As big of a football fan as I admit that my knowledge on the leagues below the Premiership is somewhat limited. Thankfully though, guest writer Max Smithson is on hand to give us a tour of the lower tiers of English football. He previews a Championship campaign that looks certain to fascinate and League One and Two seasons that promise to be as close and entertaining as ever...
The Football League season kicks off tonight at 7.45pm as League One champions Norwich City take on Watford in the rebranded npower Championship. It is the start of another season that, as always, is destined to provide endless drama, tension and excitement for fans up and down the country.
After an abysmal performance by England at the World Cup, I am glad that I am not watching a team full of overpaid and underperforming prima-donnas in the Premiership. Instead, I can marvel at the passion and unpredictability of the lower leagues.
Having watched Championship and League One football for the past six years following Leeds’ well documented fall from grace, I have come to appreciate the talent on offer and the down-to-earth attitude of fans at this level. Away from the unrealistic expectations, armchair fans and inflated egos that plague England’s top division, experiencing the lower leagues has been a truly refreshing experience.
Most previews of sporting events tend to offer an opinion as to who the winners and losers will be, a prediction of the varying fates of the different teams. With the Championship, this is a near impossible task, even for the most experienced Football League experts.
None of the sides relegated from the Premiership last season can be considered big clubs likely to go straight back up like Newcastle and West Brom were last season. This means that we are preparing for one of the most open Championships in recent years.
Portsmouth and Hull City may be liable to struggle this year due to their financial situations but if some of their better players stay around, they may be in with a shout. As for Burnley, they are in a great position financially and have a good squad of players; however, I feel they will struggle to achieve anything due to Brian Laws inadequacies.
The bookies favourites for the title are Middlesbrough due to heavy investment from the Teesiders but after an anonymous first season in the division after relegation in 2009, I am apprehensive towards their credentials to mount a title challenge. However, with Gordon Strachan having had a close season to make the team his own and rid the side of Gareth Southgate’s negative mindset, they should not be ruled out.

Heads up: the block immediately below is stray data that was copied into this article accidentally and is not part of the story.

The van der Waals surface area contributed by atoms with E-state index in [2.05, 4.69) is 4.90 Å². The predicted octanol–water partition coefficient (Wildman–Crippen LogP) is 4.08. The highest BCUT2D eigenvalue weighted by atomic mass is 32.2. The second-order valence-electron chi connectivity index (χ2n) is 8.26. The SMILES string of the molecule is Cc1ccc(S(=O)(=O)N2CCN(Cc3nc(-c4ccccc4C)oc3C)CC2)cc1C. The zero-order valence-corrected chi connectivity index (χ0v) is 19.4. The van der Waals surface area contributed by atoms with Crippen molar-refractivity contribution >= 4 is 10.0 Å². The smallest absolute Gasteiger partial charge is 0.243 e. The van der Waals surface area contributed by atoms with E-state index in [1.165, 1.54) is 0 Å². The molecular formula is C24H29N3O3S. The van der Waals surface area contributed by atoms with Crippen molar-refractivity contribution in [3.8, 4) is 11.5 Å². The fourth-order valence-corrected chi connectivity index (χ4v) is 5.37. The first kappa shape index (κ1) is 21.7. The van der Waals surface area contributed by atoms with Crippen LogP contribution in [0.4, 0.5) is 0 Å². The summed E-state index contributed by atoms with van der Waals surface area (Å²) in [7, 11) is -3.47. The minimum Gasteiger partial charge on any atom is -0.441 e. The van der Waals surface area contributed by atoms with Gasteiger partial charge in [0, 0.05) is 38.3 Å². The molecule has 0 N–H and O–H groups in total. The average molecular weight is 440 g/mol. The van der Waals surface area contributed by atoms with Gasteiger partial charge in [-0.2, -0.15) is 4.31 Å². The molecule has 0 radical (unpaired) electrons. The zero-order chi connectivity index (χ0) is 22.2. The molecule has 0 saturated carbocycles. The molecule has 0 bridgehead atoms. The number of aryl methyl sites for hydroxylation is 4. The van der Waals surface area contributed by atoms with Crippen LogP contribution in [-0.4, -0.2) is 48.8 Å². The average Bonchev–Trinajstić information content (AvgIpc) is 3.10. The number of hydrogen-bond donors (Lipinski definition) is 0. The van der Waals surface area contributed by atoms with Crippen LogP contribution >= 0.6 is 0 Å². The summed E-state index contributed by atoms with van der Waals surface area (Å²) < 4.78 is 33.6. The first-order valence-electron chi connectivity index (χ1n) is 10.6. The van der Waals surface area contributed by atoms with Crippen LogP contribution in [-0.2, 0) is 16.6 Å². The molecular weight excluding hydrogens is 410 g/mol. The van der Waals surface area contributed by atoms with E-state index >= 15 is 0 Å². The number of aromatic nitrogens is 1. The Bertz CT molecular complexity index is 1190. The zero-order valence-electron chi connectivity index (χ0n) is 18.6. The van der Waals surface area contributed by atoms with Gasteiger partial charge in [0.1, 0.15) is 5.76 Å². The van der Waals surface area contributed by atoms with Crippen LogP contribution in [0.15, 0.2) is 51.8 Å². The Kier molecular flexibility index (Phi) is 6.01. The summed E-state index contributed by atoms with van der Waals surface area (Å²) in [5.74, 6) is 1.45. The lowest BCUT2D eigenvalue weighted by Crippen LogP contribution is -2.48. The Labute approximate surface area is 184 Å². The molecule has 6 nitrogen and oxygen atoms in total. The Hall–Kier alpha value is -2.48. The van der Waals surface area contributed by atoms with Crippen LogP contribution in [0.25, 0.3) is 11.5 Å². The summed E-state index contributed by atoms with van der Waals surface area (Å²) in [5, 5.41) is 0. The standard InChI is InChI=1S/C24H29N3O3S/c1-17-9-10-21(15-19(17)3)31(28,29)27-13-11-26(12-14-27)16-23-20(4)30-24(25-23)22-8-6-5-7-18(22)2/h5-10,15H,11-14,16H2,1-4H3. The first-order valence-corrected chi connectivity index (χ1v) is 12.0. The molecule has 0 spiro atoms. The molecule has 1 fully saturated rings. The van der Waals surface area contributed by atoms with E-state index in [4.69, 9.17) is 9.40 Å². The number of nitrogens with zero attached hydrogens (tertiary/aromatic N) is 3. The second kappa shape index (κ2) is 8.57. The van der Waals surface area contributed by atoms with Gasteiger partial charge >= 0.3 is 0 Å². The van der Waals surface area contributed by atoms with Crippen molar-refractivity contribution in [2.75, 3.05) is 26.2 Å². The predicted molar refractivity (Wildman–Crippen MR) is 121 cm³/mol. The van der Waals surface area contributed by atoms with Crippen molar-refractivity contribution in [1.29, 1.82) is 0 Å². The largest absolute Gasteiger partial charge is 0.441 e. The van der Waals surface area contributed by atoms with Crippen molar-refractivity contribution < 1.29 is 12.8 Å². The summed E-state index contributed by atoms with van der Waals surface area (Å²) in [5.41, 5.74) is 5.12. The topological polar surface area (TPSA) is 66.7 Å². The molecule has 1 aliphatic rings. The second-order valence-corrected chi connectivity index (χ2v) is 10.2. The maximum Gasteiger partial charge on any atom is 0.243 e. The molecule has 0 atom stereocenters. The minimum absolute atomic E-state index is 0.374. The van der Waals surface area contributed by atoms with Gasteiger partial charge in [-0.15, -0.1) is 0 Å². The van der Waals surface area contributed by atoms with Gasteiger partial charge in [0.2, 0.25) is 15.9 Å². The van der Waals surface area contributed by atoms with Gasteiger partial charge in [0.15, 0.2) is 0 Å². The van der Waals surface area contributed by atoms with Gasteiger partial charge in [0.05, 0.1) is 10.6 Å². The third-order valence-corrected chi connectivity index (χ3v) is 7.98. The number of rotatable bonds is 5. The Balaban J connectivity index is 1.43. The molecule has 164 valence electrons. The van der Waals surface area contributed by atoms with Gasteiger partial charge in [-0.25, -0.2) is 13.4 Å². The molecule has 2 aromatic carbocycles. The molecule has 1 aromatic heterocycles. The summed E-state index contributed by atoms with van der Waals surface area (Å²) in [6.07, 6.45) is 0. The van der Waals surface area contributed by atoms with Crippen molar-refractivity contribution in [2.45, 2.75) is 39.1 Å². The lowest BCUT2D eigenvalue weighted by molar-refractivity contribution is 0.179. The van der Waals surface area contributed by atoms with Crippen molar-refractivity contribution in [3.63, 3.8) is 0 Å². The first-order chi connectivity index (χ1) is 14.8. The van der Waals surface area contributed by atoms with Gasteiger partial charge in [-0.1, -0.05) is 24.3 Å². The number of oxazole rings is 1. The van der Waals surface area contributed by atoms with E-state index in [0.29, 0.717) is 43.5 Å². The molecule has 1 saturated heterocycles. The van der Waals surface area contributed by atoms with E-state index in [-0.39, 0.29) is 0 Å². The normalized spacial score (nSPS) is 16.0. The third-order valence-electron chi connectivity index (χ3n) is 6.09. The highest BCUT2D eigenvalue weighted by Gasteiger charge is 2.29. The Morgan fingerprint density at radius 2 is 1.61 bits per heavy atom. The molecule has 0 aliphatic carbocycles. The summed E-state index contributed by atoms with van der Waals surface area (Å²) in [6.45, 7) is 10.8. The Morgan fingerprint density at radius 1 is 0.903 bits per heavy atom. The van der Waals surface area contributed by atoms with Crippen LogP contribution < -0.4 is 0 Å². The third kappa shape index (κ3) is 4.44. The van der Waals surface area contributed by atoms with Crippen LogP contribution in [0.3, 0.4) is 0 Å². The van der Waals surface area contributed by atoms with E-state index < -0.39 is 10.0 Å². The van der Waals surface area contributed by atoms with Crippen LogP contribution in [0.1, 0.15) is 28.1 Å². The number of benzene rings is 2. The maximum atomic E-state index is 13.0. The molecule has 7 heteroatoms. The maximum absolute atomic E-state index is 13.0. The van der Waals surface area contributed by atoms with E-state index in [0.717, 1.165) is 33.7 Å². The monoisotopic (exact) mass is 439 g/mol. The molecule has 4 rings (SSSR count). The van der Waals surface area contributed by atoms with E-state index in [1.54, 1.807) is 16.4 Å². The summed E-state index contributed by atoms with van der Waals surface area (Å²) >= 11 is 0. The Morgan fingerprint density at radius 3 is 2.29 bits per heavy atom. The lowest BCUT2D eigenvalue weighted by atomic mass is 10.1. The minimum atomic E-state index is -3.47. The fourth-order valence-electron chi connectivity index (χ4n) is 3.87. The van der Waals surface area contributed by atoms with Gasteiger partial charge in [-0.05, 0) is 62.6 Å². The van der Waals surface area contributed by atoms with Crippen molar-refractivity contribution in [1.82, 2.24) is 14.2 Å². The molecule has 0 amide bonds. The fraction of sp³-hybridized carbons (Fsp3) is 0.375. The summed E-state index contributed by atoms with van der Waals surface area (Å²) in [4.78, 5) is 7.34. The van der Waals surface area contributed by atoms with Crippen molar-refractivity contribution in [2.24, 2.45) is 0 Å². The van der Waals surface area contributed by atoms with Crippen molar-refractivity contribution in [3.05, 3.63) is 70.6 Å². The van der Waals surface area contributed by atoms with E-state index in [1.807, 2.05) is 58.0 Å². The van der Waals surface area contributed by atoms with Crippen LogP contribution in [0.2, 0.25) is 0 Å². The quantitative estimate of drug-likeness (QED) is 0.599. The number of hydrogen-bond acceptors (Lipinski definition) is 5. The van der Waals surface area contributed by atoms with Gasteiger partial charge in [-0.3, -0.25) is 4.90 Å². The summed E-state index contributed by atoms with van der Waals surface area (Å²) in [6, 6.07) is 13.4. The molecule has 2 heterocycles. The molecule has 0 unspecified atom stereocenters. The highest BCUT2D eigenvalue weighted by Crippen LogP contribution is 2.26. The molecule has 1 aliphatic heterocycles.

Last year’s deservedly beaten play-off finalists Cardiff City appear to have been written off by the bookies with odds of 20-1 available, probably due to their financial troubles. But after their transfer embargo was lifted yesterday, some decent signings before the window closes coupled with the retention of Michael Chopra and Peter Whittingham may put them back in the frame for promotion.
Billy Davies will be looking to recapture the winter form which saw Nottingham Forest storm into the promotion spots before losing out in the play-offs to eventual winners, Blackpool. If they can improve their side, they may well become more consistent, enabling them to return to the league that their support merits.
I feel Bristol City, Ipswich Town and Doncaster Rovers could improve on solid seasons last year to possibly push for promotion, especially a Bristol side containing the exciting Nicky Maynard and is managed by Steve Coppell who knows exactly what is required to win promotion.
Promoted pair Leeds United and Norwich also have promotion ambitions having brought very capable sides up from League One. Grant Holt, Chris Martin and Wes Hoolahan are likely to provide goals for the Canaries and a pre-season change in formation for Leeds could prove fruitful if Robert Snodgrass has a quick return to fitness and Luciano Becchio can become more prolific up front.
Many people have been talking about Neil Warnock’s QPR side as contenders with the very skilful Adel Taarabt in midfield but without some investment in a quality striker, Patrick Angyemang is unlikely to provide the necessary firepower to propel them up the table.
Having threatened at promotion in recent years, the likes of Swansea, Sheffield United, Preston and Derby, in my eyes, are destined for a season of not much more than staving off a relegation battle which is likely to include Scunthorpe, Millwall, Watford, Coventry and Barnsley. Having said all that it would be in keeping with Championship tradition for them to contradict me completely.
Looking briefly below the Championship. In League One, I believe Southampton will absolutely dominate this league with Leeds and Norwich no longer around. They have probably the best two strikers in the league with Rickie Lambert and Lee Barnard as well as a host of other quality players behind them to shoot them into the Championship. Their stars are also unlikely to leave due to what appears to be a healthy financial position after exiting administration in 2009. Other contenders are likely to be Huddersfield and Sheffield Wednesday, although the latter has failed to score in pre-season.
League Two should also prove interesting with Rotherham look likely to go one better than their play-off final defeat to Dagenham in last year, especially if they can keep hold of Adam le Fondre. Peter Taylor’s Bradford are being favoured by the bookies and Oxford and Stevenage will want to build on successful seasons in the Conference last year. Wycombe and Gillingham will also expect to bounce back strongly after relegation last season.
Football League fans have a huge amount to look forward to between now and the end of May. Whether it be a relegation battle, a promotion push or a visit to one of the two new grounds at Morecambe and Chesterfield, the only certainty is that we will keep coming back for more.
Thought, comments and opinions please...